What Is the GAPS Diet?

Rachel Blumenfeld
Broth and vegetables

With so many diets available and more seeming to pop up every day, it can be hard to keep track of what's what. Recently, the GAPS (Gut and Psychology Syndrome) Diet has been gaining in popularity. The purpose of this diet is to remove hard-to-digest foods, allowing the gut to heal and re-balance its bacteria, which may help improve psychological ailments.

The Purpose of the Diet

Dr. Natasha Campbell-McBride created the GAPS diet to help treat psychiatric conditions such as:

  • Autism spectrum disorders
  • Attention deficit hyperactivity disorder
  • Bipolar disorder
  • Depression
  • Dyslexia
  • Dyspraxia
  • Obsessive-compulsive disorder
  • Schizophrenia

The diet is supposed to help patients detoxify their bodies, which eliminates brain fog for a better-functioning brain.

The diet is based on the idea that the majority of toxins in the body and the brain come from the gut. Therefore, it reasons, if the gut has the chance to clean and heal itself, there will be fewer toxins in the body that travel to the brain and cause psychiatric illnesses.

How to Follow the GAPS Diet

There are three parts to the GAPS diet: what you eat, supplements, and further detoxification rituals.

Diet

The GAPS diet has two options to begin with, the Introduction Diet and the Full GAPS Diet. After completing the Introduction Diet, patients follow the Full GAPS Diet.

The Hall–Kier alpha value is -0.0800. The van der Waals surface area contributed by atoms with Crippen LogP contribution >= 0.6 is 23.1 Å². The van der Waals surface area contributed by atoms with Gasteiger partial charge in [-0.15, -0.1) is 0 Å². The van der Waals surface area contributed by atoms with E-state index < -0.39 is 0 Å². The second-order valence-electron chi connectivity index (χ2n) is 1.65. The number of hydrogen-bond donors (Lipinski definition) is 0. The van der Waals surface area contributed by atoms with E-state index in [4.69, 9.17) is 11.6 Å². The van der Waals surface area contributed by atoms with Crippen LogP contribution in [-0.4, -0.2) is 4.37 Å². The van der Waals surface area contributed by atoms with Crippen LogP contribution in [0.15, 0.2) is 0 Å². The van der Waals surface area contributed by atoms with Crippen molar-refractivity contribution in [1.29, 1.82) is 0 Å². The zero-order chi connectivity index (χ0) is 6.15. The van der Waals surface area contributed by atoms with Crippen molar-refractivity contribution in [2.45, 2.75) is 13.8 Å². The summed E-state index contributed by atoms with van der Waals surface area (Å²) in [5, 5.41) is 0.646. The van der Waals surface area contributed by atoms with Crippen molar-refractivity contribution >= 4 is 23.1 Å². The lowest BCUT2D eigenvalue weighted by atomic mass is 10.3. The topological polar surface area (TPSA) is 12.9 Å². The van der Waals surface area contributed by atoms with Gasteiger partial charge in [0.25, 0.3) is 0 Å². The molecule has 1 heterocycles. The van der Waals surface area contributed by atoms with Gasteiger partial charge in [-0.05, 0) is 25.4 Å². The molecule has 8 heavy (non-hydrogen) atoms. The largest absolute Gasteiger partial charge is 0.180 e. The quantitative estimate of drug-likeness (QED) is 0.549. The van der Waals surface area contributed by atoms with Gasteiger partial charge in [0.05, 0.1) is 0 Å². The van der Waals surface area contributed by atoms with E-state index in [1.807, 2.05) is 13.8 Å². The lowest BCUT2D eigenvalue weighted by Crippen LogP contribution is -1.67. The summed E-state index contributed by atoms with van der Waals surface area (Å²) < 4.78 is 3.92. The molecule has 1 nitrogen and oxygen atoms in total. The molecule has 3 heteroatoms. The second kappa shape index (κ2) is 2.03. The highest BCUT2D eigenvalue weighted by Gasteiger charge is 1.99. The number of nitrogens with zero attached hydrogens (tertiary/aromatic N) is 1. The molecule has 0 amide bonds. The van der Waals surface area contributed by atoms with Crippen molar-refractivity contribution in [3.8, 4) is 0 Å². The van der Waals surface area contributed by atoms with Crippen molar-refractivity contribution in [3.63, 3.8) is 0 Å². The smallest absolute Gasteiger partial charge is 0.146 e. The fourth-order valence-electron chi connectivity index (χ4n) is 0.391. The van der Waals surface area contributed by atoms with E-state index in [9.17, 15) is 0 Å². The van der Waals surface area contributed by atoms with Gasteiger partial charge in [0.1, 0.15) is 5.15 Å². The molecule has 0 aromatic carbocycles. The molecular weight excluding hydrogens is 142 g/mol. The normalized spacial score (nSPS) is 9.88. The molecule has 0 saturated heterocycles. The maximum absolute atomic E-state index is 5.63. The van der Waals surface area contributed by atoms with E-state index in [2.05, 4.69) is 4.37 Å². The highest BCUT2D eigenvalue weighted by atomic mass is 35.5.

• Dr. Campbell-McBride recommends starting with the Introduction Diet for those who have severe digestion or neurological issues. For the Introduction Diet, there are several stages to go through over the course of a few weeks. Patients start with only mineral water and homemade meat or fish stock, probiotic supplements, and ginger tea with honey. As they progress through the stages, they eventually add other foods, such as organic egg yolks, unspiced stews, avocado, almonds, cooked apples, and raw vegetables.
  • The Full GAPS Diet is recommended for people who have milder symptoms. The diet consists of eating mainly meats, fish, eggs, fermented foods, and vegetables. Dieters have to be sure not to overeat baked goods made with nut flours and fruits, as too many can be counterproductive to the diet. Campbell-McBride recommends following the full diet for at least 18 to 24 months.

Supplements

The GAPS diet requires significant supplementation to help heal the dieter's gut. One should pick supplements with the least amount of additives to protect the gut from extra irritation. Necessary supplements include:

  • Probiotics - Help heal the gut
  • Essential Fatty Acids - Seed and nut oil blend, cod liver oil, and fish oil
  • Vitamin A - Helps heal the gut, can be found in cod liver oil
  • Digestive Enzymes - Increase stomach acid to help with digestion

Detoxification

Dr. Campbell-McBride suggests that GAPS dieters help their bodies detoxify and cleanse themselves naturally instead of by using intense and aggressive detoxification systems. Her detoxification regimen includes:

Helpful Tips for Following the Diet

Before starting on the GAPS eating plan, be sure to do enough research that you are prepared for each of the stages. Go shopping beforehand so you have everything you need once you start - it can be difficult to locate the organic, high-quality foods you will need, and you don't want to have to hunt ingredients down at the last minute.

To help people succeed on the diet, Dr. Campbell-McBride has come up with a list of tips. These tips help dieters digest the recommended foods better, and include: